The evergreen 14-year-old Hello Bud rolled back the years to land the Betfred Becher Handicap Chase at Aintree for a second time.
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Racing in the colours of his trainer Nigel Twiston-Davies, the popular veteran has always saved his best for the famous Grand National fences and proved that the flame still burned brightly.
Adopting his usual position at the head of affairs, there may have been some concern when he was headed by Gullible Gordon but he was back in front with three fences to jump.
The challengers were queueing up behind with Big Fella Thanks, Swing Bill and Join Together all travelling notably well at various points in the closing stages.
David Pipe's grey was the first to crack with Join Together also coming under pressure but Paddy Brennan still appeared to be swinging along aboard Big Fella Thanks.
Brennan switched his mount to challenge at the top of the elbow but his mount couldn't pick up and it was the unexposed Join Together to throw down the strongest challenge.
Sam Twiston-Davies and the veteran were not to be denied, however, and Paul Nicholls' charge - half the age of his rival - had to settle for second.
The winning margin in a thrilling renewal was just a neck with a length and a quarter back to Big Fella Thanks and Swing Bill who prevailed in a bunch finish for the minor placings.
The winning jockey said: "You would never believe he was 14 - it is a shame he is not actually eight. He is unreal. He just loves jumping. I cannot tell you how much this horse means to me. He means more than anything else. He is unbelievable.
"I love this horse more than anything else in the world - almost on a par with my mum and dad. Hello Bud is the best thing that has ever happened to our family and the best thing that has happened this season. His heart is so big, he jumps for fun and goes on any ground. He just keeps galloping. He was out on his head in the last half-furlong and just kept digging in, digging in.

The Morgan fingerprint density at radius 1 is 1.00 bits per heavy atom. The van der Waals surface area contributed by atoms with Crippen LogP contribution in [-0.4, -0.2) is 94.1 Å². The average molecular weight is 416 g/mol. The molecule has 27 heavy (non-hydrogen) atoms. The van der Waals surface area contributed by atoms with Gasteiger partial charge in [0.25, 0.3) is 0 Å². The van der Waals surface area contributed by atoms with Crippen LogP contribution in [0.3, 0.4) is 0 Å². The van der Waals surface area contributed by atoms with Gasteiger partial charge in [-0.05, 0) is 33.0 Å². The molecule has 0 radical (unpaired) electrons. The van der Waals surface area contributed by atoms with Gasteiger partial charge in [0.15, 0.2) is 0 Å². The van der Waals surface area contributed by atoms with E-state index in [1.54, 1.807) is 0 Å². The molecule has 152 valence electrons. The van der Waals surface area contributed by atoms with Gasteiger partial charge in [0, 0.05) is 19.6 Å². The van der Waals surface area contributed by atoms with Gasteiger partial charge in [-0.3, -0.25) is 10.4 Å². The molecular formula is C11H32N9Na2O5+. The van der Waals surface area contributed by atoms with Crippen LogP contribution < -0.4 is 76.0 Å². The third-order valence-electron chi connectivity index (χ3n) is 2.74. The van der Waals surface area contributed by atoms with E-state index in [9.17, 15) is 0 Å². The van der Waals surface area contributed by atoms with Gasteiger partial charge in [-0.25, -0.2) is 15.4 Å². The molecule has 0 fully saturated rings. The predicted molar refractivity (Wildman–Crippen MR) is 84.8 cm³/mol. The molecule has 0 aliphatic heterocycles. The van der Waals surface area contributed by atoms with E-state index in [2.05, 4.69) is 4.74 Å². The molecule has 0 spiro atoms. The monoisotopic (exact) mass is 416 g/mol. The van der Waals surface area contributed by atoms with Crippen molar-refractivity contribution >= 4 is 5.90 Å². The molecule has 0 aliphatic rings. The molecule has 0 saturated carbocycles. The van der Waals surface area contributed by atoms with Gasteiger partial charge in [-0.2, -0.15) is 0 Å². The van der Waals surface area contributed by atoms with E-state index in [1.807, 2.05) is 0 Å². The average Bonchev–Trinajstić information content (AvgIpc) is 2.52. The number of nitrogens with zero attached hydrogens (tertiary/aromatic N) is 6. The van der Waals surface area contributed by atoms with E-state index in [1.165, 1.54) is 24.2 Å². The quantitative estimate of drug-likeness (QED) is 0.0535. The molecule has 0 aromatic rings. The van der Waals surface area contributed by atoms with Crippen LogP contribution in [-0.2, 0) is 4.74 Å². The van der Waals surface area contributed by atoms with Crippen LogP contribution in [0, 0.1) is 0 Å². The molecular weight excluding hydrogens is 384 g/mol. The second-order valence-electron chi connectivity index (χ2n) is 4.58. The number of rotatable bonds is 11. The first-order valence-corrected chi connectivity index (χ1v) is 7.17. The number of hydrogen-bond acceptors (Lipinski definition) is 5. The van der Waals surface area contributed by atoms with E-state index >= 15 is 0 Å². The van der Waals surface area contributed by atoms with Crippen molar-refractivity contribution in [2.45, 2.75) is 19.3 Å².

"The race panned out exactly as I hoped it would. Hello Bud is a lot cleverer than I am - I just went a gallop that I thought I could maintain - and he just kept galloping and grinding. The last half-furlong seemed to take forever but he kept pulling that little bit more out and how well did he jump? He is different class.
"Everywhere I went, I was always trying to take a pull on him. Every time that something got to my girths, I thought that we would go on a stride and, when we got a little lead again, take another pull. I was trying to get as many breathers into him as I could.I wasn't trying to get many long ones - I wanted to go from A to B as economically as possible.
"He got headed at Becher's Brook but I was thinking that it was a very long way from home. Having ridden him so many times and been beaten round here before - I remember my first Grand National riding him and I jumped upsides Denis O'Regan and he said that it was a long way from home and that we should sit still for a bit. It has stuck in my head ever since so I tried to sit still today and go a gallop that I could maintain.
"I was nearly crying on the run-in - I was shouting and roaring at him. I could hear everyone coming at me and all of the crowd. He keeps sticking his head out. I can't believe how lucky I am to ride him."
Twiston-Davies senior was just as emotional in his celebrations. "I do feel sorry for his ex-owner Seamus Murphy," he said. "He gave him to me for which I am very grateful.
"The run-in was just awful but thank goodness he hung on. As to the future, let's see. How can you really say retire when he obviously enjoys it so much?
"He kept going all the way to the line and as he jumped round there, he looked like a horse who was having a nice time. He is 14 and some people say retire, retire, but when horses are as happy as him what can you do? Why should we put them out in the field?"